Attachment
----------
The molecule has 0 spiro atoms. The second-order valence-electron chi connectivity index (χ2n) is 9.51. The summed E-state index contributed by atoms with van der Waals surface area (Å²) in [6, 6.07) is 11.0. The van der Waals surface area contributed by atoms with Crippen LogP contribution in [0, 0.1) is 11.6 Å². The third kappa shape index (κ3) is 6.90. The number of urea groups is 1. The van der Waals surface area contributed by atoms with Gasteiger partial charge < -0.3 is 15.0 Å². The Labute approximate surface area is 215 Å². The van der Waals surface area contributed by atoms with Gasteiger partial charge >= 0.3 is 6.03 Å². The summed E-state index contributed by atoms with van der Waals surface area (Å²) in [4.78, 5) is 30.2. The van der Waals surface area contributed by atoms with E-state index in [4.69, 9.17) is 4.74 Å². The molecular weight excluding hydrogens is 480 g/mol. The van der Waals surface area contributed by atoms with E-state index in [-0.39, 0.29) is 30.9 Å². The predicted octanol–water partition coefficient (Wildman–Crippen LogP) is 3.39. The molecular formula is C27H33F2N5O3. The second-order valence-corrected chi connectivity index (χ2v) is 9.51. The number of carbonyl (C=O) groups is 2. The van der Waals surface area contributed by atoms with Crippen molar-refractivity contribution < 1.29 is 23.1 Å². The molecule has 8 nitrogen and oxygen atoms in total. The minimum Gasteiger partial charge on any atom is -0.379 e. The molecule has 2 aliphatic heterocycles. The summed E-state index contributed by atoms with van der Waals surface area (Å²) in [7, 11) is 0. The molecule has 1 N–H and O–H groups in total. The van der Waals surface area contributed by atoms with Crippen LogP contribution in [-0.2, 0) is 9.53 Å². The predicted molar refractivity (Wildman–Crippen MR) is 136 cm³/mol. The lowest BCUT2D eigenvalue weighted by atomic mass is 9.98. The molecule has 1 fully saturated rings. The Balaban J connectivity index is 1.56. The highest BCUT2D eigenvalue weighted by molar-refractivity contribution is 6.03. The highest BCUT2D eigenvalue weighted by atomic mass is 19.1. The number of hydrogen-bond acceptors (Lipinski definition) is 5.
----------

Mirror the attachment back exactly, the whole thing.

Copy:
The molecule has 0 spiro atoms. The second-order valence-electron chi connectivity index (χ2n) is 9.51. The summed E-state index contributed by atoms with van der Waals surface area (Å²) in [6, 6.07) is 11.0. The van der Waals surface area contributed by atoms with Crippen LogP contribution in [0, 0.1) is 11.6 Å². The third kappa shape index (κ3) is 6.90. The number of urea groups is 1. The van der Waals surface area contributed by atoms with Gasteiger partial charge < -0.3 is 15.0 Å². The Labute approximate surface area is 215 Å². The van der Waals surface area contributed by atoms with Gasteiger partial charge >= 0.3 is 6.03 Å². The summed E-state index contributed by atoms with van der Waals surface area (Å²) in [4.78, 5) is 30.2. The van der Waals surface area contributed by atoms with E-state index in [4.69, 9.17) is 4.74 Å². The molecular weight excluding hydrogens is 480 g/mol. The van der Waals surface area contributed by atoms with E-state index in [-0.39, 0.29) is 30.9 Å². The predicted octanol–water partition coefficient (Wildman–Crippen LogP) is 3.39. The molecular formula is C27H33F2N5O3. The second-order valence-corrected chi connectivity index (χ2v) is 9.51. The number of carbonyl (C=O) groups is 2. The van der Waals surface area contributed by atoms with Crippen molar-refractivity contribution < 1.29 is 23.1 Å². The molecule has 8 nitrogen and oxygen atoms in total. The minimum Gasteiger partial charge on any atom is -0.379 e. The molecule has 2 aliphatic heterocycles. The summed E-state index contributed by atoms with van der Waals surface area (Å²) in [7, 11) is 0. The molecule has 1 N–H and O–H groups in total. The van der Waals surface area contributed by atoms with Crippen LogP contribution in [-0.2, 0) is 9.53 Å². The predicted molar refractivity (Wildman–Crippen MR) is 136 cm³/mol. The lowest BCUT2D eigenvalue weighted by atomic mass is 9.98. The molecule has 1 fully saturated rings. The Balaban J connectivity index is 1.56. The highest BCUT2D eigenvalue weighted by molar-refractivity contribution is 6.03. The highest BCUT2D eigenvalue weighted by atomic mass is 19.1. The number of hydrogen-bond acceptors (Lipinski definition) is 5.